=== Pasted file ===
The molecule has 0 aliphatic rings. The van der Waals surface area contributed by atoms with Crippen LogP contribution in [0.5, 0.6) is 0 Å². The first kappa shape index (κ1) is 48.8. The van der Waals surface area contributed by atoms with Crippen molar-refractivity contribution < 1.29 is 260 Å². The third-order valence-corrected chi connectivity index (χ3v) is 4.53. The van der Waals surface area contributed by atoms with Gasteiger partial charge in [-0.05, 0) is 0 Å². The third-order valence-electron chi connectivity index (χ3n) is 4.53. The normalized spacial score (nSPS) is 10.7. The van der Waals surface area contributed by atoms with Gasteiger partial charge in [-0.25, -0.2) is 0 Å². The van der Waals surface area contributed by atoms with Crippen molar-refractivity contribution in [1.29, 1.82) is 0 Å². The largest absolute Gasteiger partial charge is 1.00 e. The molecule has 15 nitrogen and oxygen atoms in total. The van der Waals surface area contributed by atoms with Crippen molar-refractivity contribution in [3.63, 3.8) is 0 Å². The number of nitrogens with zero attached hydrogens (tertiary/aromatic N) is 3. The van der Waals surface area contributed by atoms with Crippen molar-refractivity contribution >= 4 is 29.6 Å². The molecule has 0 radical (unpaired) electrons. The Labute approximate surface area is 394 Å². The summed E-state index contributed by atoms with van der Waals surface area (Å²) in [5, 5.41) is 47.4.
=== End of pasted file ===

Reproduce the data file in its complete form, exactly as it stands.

The molecule has 0 aliphatic rings. The van der Waals surface area contributed by atoms with Crippen LogP contribution in [0.5, 0.6) is 0 Å². The first kappa shape index (κ1) is 48.8. The van der Waals surface area contributed by atoms with Crippen molar-refractivity contribution < 1.29 is 260 Å². The third-order valence-corrected chi connectivity index (χ3v) is 4.53. The van der Waals surface area contributed by atoms with Gasteiger partial charge in [-0.05, 0) is 0 Å². The third-order valence-electron chi connectivity index (χ3n) is 4.53. The normalized spacial score (nSPS) is 10.7. The van der Waals surface area contributed by atoms with Gasteiger partial charge in [-0.25, -0.2) is 0 Å². The van der Waals surface area contributed by atoms with Crippen molar-refractivity contribution in [1.29, 1.82) is 0 Å². The largest absolute Gasteiger partial charge is 1.00 e. The molecule has 15 nitrogen and oxygen atoms in total. The van der Waals surface area contributed by atoms with Crippen molar-refractivity contribution in [3.63, 3.8) is 0 Å². The number of nitrogens with zero attached hydrogens (tertiary/aromatic N) is 3. The van der Waals surface area contributed by atoms with Crippen molar-refractivity contribution >= 4 is 29.6 Å². The molecule has 0 radical (unpaired) electrons. The Labute approximate surface area is 394 Å². The summed E-state index contributed by atoms with van der Waals surface area (Å²) in [5, 5.41) is 47.4.